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Tesco, the British supermarket group plans to exit from Japan after working in the Japanese market for eight years. Paper briefly provides information on Tesco’s entry into the Japanese retail market and exit plan after facing many challenges. It is argued that other foreign retail companies had failed in the Japanese market primarily due to unique shopping habits of Japanese consumers. This paper briefly described why Japanese retail markets are difficult to compete within and why Japanese consumers are reluctant to shop at foreign retailers.
Case Study: Factors Compelled Tesco to exit Japan
Japan is the world’s 3rd largest GDP and represents about 10% of the world’s economy. After a boom in economy in Japan for around 10 years, there was recession started in 1980s. Most business owners and industrialists were in a hope that this recession will over soon which opened new opportunities for the Western world to come into this new market of 125 million people. UK based Grocery store “Tesco” took this opportunity without doing enough marketing research about culture and business ethics in Japan or about Asian market and end up exiting the Japanese market after spending 8 years in Japan.
Tesco Expansion Strategies
Tesco was founded in 1919 by Jack Cohen in UK which is the 3rd biggest Grocery chain in world after Walmart of USA and Carrefour of France. Tesco has around 5400 stores in 14 different countries. At around early 2000’s Tesco’s main focus was to expand the business in emerging markets and diversify the business. With this focus Tesco expanded their business in Asian Markets in countries like Japan, Malaysia, Thailand, China and south Korea. They diversify the business and opened Gas stations and entered in Retail banking and Telecom business. in early 2005. They opened 1400 new grocery stores in Asian markets in 2003. The company’s online businesses include online grocery and Tesco Direct, which operates in South Korea and Ireland. Tesco expanded its market into the Japanese market in 2003 by acquiring a controlling interest in the C Two-Network Co, a discount supermarket chain. However, in September 2011, Tesco PLC took the decision to withdraw its retail business operations from the Japanese market and sold off its operations.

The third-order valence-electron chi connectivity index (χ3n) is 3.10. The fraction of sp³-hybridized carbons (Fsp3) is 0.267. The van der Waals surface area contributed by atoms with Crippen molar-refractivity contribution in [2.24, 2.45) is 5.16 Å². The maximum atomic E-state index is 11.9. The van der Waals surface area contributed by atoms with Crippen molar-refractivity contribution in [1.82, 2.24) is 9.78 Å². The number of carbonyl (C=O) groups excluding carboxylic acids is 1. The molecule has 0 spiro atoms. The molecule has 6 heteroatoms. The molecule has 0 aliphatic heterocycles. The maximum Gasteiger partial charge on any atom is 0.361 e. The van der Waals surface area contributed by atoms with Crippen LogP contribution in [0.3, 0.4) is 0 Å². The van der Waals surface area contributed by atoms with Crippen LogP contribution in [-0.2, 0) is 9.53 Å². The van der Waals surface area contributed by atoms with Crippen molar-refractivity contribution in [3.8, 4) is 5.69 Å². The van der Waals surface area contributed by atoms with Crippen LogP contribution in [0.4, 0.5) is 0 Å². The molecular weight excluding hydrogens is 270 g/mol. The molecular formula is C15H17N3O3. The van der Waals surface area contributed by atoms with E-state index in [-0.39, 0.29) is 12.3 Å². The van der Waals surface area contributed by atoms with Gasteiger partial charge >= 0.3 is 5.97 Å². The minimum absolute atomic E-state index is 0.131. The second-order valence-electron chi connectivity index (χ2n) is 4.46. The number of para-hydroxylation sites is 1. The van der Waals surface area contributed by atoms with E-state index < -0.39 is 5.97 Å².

Factors Resulting Tesco Failure in Japan
There are number of factors which compelled Tesco to pull their strings out from Japanese market for their operations.
Economic and Demographic
Economic and demographic plays an important role in Grocery business. Japan being a country of 4 islands and with tropical weather conditions resulted in the grocery retail market slipping by 1.2% in 2004. With the demographic shifts and varying lifestyles, the consumption patterns of the Japanese change and resulted in slow down the business and not getting enough opportunities to expand. According to Japanese lifestyle the people of Japan like quality and fresh food as compared to Canned or tinned food. They, therefore, prefer to shop many times in a week instead of carrying out a single bulk shopping in a weekly basis. In July 2011, supermarket sales in Japan diminished by 1.2% overall to 1.05 trillion Yen.